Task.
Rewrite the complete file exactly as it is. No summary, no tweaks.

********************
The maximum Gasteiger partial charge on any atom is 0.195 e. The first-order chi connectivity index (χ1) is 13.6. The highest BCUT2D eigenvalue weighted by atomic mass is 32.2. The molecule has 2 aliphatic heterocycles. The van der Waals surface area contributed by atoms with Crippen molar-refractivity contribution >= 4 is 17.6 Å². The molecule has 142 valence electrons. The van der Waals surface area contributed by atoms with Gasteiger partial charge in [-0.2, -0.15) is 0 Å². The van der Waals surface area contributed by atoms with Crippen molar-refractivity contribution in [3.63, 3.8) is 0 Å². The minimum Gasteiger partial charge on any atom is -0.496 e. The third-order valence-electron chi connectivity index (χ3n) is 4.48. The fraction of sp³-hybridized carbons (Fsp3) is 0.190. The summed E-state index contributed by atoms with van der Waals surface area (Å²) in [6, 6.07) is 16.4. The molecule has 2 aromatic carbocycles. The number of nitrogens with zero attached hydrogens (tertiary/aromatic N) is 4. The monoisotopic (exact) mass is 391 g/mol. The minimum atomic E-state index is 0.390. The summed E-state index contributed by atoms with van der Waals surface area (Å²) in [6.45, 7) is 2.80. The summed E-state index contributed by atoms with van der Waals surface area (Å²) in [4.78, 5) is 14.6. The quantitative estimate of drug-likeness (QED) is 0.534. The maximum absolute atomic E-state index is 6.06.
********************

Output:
The maximum Gasteiger partial charge on any atom is 0.195 e. The first-order chi connectivity index (χ1) is 13.6. The highest BCUT2D eigenvalue weighted by atomic mass is 32.2. The molecule has 2 aliphatic heterocycles. The van der Waals surface area contributed by atoms with Crippen molar-refractivity contribution >= 4 is 17.6 Å². The molecule has 142 valence electrons. The van der Waals surface area contributed by atoms with Gasteiger partial charge in [-0.2, -0.15) is 0 Å². The van der Waals surface area contributed by atoms with Crippen molar-refractivity contribution in [3.63, 3.8) is 0 Å². The minimum Gasteiger partial charge on any atom is -0.496 e. The third-order valence-electron chi connectivity index (χ3n) is 4.48. The fraction of sp³-hybridized carbons (Fsp3) is 0.190. The summed E-state index contributed by atoms with van der Waals surface area (Å²) in [6, 6.07) is 16.4. The molecule has 2 aromatic carbocycles. The number of nitrogens with zero attached hydrogens (tertiary/aromatic N) is 4. The monoisotopic (exact) mass is 391 g/mol. The minimum atomic E-state index is 0.390. The summed E-state index contributed by atoms with van der Waals surface area (Å²) in [6.45, 7) is 2.80. The summed E-state index contributed by atoms with van der Waals surface area (Å²) in [4.78, 5) is 14.6. The quantitative estimate of drug-likeness (QED) is 0.534. The maximum absolute atomic E-state index is 6.06.